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The Exhausted Woman
with Christine Hammond, MS, LMHC

Healthy and Unhealthy Expressions of Anger

AngerAnger is expressed in one of four ways. Three out of the four types are unhealthy manifestations: aggressive, passive-aggressive and suppressive.  While only one, assertive is healthy. Most people remain consistently in one or two categories depending on the circumstances. For instance, a person might be aggressive at home (because they are more comfortable) but suppressive at work (because aggression is not tolerated).

The goal of anger management is to move a person from unhealthy expressions of anger into healthy communications. But this is difficult without accurately defining the harming behaviors. Use this list to identify unhealthy anger expressions in major relationships (spouse, parent, and child) and differing environments (home, work, and school).


  1. When frustrated, can be direct and forceful
  2. The voice becomes louder when angry
  3. When confronted, there is a quick rebuttal
  4. Known for expressing opinions
  5. Other’s feelings are overlooked in light of resolving a problem
  6. History of bickering with family
  7. The tendency to be repetitious during arguments
  8. Hard to resist pointing out other’s mistakes or errors
  9. Strong willed
  10. An outburst is not proportional to the event
  11. Throws things when angry
  12. Give advice without others asking for it
  13. Can be physical intimidating
  14. Hits during a disagreement


  1. When frustrated, become silent knowing it irritates others
  2. Sulks and pouts
  3. Uses biting sarcasm to deflect
  4. Procrastinates with undesirable projects
  5. When frustrated, lies and says everything is fine
  6. Avoids responsibility by claiming forgetfulness
  7. Deliberately evasive so others leave alone
  8. Approaches work projects half-heartedly
  9. Stares straight ahead when confronted
  10. Intentionally missed deadlines
  11. Blames others for mistakes
  12. Complains about others behind their back
  13. Sabotages unwanted projects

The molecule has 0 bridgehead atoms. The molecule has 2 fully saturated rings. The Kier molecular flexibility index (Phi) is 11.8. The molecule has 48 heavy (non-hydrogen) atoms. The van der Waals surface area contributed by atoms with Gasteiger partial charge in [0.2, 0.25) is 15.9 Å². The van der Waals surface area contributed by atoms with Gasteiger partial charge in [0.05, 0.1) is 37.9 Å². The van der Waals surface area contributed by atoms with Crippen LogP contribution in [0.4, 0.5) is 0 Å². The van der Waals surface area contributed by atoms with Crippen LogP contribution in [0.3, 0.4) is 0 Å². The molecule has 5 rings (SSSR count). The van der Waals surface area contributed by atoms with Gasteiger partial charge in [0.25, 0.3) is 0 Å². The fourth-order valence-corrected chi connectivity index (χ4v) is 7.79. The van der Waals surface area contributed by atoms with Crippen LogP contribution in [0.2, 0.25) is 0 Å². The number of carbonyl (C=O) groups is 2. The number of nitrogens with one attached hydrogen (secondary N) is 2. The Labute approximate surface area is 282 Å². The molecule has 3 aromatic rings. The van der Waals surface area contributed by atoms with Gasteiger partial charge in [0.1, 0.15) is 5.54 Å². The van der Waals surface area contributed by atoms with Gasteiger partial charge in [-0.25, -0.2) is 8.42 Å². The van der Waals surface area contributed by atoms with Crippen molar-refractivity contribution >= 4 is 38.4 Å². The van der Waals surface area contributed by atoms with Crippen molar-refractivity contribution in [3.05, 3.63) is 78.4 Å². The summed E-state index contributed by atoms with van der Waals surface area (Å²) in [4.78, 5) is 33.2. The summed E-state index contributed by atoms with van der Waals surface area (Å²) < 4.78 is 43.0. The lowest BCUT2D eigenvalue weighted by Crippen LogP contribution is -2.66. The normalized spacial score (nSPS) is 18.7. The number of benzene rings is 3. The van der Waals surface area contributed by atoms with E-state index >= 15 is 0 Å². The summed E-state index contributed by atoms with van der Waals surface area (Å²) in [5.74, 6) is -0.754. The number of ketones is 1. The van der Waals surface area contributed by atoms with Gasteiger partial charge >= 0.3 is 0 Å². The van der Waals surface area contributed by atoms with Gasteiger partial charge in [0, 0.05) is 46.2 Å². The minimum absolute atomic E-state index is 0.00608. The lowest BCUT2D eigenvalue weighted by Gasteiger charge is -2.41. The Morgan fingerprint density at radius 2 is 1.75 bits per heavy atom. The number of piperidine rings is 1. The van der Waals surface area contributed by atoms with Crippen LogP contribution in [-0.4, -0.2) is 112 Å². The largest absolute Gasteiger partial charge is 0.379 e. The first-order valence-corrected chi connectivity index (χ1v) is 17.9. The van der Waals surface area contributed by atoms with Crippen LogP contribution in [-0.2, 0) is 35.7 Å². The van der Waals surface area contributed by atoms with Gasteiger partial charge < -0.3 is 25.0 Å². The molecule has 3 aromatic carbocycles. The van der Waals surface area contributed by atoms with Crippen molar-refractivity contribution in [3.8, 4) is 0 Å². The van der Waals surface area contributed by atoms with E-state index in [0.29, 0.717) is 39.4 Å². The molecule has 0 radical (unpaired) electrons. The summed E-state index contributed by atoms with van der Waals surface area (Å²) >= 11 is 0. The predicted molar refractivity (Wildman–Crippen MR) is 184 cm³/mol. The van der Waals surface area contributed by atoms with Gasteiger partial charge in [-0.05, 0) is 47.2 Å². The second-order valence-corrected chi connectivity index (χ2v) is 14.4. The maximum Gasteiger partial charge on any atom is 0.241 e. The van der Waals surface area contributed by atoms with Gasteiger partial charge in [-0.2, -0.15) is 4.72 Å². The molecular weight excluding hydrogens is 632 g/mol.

14. Refuses to do a favor knowing this will irritate


  1. Doesn’t like others knowing personal problems
  2. When frustrated, portrays as having it all together
  3. Impatient about little things
  4. Reserved about sharing problems
  5. Won’t admit to being angry
  6. Won’t mention when others have said something upsetting
  7. Depressed and moody
  8. Lives on the edge of exploding
  9. Resentful thinking but never spoken
  10. Physical symptoms such as headaches, stomach, sleep problems
  11. Wonders if opinions are valid
  12. When confronted, feels paralyzed
  13. Avoids conversations about sensitive subjects
  14. Erupts rarely and is quickly embarrassed

By contrast, the assertive checklist can be used to highlight appropriate expressions of anger and new ways of addressing conflict. It might seem unnatural at first but the end result of stronger interpersonal relationships is worth a bit of discomfort.


  1. When frustrated, expresses it without blaming others
  2. Doesn’t make threatening or intimidating remarks
  3. Is honest about feelings of anger without being forceful or meek
  4. Seeks to resolve conflict mutually
  5. Addresses sensitive subjects without insisting on being right
  6. Accepts responsibility for mistakes
  7. Willingness to forgive and leave other’s mistakes in the past
  8. Times confrontations so as to minimize the intensity
  9. Confronts others kindly and gently
  10. Listens to other opinions without becoming angry
  11. Is respectful
  12. Sees the value in differing opinions
  13. Posture is neutral, not threatening or retreating
  14. Gains more trust after the confrontation


Healthy and Unhealthy Expressions of Anger

Christine Hammond, MS, LMHC

Christine Hammond is a leading mental health influencer, author, and guest speaker. As an author of the award-winning “The Exhausted Woman’s Handbook,” and more than 500 articles, Christine has more than one million people downloading her podcast “Understanding Today’s Narcissist,” and more than 400,000 views on YouTube. Her practice specializes in treating families of abuse, and trauma, with personality disorders involved which are based on her own personal experience. Her new book, Abuse Exposed: Identifying Family Secrets that Breed Dysfunction will be published in 2020. Christine is a Licensed Mental Health Counselor and Qualified Supervisor by the State of Florida, a National Certified Counselor, Certified Family Trauma Professional, with extensive training in crisis intervention and peaceful resolution. Based in Orlando, you may connect with Christine at Grow with Christine (


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APA Reference
Hammond, C. (2019). Healthy and Unhealthy Expressions of Anger. Psych Central. Retrieved on August 13, 2020, from